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Old 01-25-2019, 09:13 AM   #721
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This image, taken during the historic Jan. 1 flyby of what's informally known as Ultima Thule, is the clearest view yet of this remarkable, ancient object in the far reaches of the solar system – and the first small "KBO" ever explored by a spacecraft.
Obtained with the wide-angle Multicolor Visible Imaging Camera (MVIC) component of New Horizons' Ralph instrument, this image was taken when the KBO was 4,200 miles (6,700 kilometers) from the spacecraft, at 05:26 UT (12:26 a.m. EST) on Jan. 1 – just seven minutes before closest approach. With an original resolution of 440 feet (135 meters) per pixel, the image was stored in the spacecraft's data memory and transmitted to Earth on Jan. 18-19. Scientists then sharpened the image to enhance fine detail. (This process – known as deconvolution – also amplifies the graininess of the image when viewed at high contrast.)
http://pluto.jhuapl.edu/News-Center/...?page=20190124
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Old 02-09-2019, 12:47 AM   #722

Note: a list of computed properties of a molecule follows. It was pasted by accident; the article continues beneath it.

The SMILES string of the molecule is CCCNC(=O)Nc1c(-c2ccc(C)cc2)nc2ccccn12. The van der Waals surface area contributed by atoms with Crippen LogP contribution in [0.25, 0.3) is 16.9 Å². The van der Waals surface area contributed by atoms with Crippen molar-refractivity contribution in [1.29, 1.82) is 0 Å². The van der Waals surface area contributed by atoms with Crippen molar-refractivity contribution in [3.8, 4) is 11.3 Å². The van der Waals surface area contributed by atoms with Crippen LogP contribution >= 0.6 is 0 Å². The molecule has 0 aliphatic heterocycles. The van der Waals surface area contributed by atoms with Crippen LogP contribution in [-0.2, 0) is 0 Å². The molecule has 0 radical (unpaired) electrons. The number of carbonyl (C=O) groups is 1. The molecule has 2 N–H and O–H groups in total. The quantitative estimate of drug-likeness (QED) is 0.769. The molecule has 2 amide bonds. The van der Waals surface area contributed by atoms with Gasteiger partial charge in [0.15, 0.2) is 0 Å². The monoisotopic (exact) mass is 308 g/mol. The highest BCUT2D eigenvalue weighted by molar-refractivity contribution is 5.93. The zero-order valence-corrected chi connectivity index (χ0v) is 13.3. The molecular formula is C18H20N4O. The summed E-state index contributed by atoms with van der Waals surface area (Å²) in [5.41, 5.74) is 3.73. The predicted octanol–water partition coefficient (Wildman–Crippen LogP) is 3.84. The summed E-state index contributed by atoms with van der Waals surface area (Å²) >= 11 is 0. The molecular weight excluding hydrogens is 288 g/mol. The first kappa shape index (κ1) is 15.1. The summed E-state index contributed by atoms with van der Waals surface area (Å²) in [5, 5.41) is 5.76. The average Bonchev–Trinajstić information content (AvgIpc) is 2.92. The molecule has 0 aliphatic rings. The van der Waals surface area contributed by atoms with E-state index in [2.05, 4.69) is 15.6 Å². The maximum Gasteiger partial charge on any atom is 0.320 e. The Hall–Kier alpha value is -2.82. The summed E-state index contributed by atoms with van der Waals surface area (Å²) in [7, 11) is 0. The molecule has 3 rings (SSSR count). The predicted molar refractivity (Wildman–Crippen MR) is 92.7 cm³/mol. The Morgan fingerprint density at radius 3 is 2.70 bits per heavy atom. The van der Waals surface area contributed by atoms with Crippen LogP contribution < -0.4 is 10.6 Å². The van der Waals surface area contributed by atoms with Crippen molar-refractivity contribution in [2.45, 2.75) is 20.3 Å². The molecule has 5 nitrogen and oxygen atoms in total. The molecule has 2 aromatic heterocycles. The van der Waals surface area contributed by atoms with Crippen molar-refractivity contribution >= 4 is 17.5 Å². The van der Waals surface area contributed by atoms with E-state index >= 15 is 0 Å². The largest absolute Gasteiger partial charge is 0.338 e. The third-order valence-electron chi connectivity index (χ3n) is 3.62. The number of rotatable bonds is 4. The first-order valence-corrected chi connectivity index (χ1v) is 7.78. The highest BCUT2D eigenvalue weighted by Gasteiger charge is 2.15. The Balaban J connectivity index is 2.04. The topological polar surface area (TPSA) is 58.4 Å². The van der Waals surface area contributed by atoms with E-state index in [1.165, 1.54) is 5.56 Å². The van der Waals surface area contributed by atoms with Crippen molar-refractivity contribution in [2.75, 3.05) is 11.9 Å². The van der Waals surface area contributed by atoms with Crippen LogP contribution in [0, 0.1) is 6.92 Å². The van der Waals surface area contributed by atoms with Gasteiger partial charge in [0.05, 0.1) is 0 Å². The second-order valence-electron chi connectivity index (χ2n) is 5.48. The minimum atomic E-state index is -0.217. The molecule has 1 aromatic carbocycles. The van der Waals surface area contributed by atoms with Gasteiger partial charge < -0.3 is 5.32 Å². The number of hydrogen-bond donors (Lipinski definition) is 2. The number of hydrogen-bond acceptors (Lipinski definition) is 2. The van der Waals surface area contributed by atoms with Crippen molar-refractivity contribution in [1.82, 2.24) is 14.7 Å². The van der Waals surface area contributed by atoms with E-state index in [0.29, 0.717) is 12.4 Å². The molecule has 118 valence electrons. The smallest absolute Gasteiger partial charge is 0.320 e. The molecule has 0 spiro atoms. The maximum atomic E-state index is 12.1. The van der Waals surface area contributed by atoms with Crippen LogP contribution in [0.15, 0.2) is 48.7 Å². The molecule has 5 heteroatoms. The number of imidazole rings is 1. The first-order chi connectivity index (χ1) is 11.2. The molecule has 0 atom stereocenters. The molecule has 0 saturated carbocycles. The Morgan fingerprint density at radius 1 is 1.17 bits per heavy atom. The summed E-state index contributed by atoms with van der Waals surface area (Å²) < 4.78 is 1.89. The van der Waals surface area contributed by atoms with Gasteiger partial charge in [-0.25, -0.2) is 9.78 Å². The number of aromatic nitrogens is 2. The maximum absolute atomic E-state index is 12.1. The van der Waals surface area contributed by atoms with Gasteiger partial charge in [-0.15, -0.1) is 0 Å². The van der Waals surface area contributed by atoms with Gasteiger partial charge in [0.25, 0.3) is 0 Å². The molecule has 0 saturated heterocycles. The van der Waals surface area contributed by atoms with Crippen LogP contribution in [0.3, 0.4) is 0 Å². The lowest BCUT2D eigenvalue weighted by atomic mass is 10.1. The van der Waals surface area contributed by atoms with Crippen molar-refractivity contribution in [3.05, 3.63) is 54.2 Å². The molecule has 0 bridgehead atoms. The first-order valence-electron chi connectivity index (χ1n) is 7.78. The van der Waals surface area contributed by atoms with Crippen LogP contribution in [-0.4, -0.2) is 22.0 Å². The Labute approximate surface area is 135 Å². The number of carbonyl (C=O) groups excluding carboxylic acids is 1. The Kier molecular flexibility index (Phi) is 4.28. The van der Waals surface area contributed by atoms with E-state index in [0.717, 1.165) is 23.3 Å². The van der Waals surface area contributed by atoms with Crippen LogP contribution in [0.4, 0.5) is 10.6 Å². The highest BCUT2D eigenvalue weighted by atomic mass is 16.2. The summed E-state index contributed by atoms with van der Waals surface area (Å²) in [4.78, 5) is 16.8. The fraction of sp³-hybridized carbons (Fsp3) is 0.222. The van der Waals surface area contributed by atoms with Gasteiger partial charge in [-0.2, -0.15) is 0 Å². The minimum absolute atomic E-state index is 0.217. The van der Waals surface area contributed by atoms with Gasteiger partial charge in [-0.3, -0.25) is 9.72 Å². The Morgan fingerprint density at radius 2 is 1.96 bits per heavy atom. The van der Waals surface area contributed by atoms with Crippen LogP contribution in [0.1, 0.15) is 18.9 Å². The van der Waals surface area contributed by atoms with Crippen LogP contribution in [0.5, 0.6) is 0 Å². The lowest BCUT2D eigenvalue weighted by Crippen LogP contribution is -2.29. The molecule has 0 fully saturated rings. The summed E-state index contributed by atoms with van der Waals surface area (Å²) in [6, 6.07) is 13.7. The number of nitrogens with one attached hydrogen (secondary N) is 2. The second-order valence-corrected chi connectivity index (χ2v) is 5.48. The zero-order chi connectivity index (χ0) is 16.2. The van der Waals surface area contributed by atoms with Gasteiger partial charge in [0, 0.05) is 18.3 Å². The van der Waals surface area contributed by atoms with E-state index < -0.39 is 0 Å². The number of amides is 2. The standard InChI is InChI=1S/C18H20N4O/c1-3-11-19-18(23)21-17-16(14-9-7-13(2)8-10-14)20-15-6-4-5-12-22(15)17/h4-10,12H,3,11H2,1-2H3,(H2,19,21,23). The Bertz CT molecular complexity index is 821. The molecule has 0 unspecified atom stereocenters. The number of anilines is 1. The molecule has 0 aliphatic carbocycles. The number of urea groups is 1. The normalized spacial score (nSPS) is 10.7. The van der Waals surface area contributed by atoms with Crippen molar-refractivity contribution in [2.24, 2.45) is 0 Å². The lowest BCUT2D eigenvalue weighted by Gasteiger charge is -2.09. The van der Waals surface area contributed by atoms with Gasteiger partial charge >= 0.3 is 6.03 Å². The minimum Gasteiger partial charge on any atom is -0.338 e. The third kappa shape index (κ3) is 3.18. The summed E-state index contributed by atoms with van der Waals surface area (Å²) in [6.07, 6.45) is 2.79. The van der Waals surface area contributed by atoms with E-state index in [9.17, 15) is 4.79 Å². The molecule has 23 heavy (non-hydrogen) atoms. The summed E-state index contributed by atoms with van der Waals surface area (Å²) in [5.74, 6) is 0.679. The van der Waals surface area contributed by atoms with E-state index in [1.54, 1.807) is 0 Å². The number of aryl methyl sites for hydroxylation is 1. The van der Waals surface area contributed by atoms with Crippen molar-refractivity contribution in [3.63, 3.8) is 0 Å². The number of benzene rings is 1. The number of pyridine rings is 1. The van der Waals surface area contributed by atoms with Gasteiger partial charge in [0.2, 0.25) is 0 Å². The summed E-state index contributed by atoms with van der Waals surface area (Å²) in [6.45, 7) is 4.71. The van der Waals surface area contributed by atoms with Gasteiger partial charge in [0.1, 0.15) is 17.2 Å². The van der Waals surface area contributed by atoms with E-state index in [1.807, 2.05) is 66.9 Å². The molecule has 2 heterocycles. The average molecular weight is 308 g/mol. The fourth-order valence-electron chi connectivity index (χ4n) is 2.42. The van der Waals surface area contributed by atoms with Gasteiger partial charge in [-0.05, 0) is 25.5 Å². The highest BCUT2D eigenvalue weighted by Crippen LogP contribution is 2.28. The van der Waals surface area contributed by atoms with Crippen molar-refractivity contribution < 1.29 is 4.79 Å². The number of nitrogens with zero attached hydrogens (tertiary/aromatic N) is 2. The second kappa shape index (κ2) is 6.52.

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JHUAPL: "New Horizons' Evocative Farewell Glance at Ultima Thule: Images Confirm the Kuiper Belt Object's Highly Unusual, Flatter Shape"
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An evocative new image sequence from NASA's New Horizons spacecraft offers a departing view of the Kuiper Belt object (KBO) nicknamed Ultima Thule the target of its New Year's 2019 flyby and the most distant world ever explored.

These aren't the last Ultima Thule images New Horizons will send back to Earth in fact, many more are to come -- but they are the final views New Horizons captured of the KBO (officially named 2014 MU69) as it raced away at over 31,000 miles per hour (50,000 kilometers per hour) on Jan. 1. The images were taken nearly 10 minutes after New Horizons crossed its closest approach point.

"This really is an incredible image sequence, taken by a spacecraft exploring a small world four billion miles away from Earth," said mission Principal Investigator Alan Stern, of Southwest Research Institute. "Nothing quite like this has ever been captured in imagery."

The newly released images also contain important scientific information about the shape of Ultima Thule, which is turning out to be one of the major discoveries from the flyby.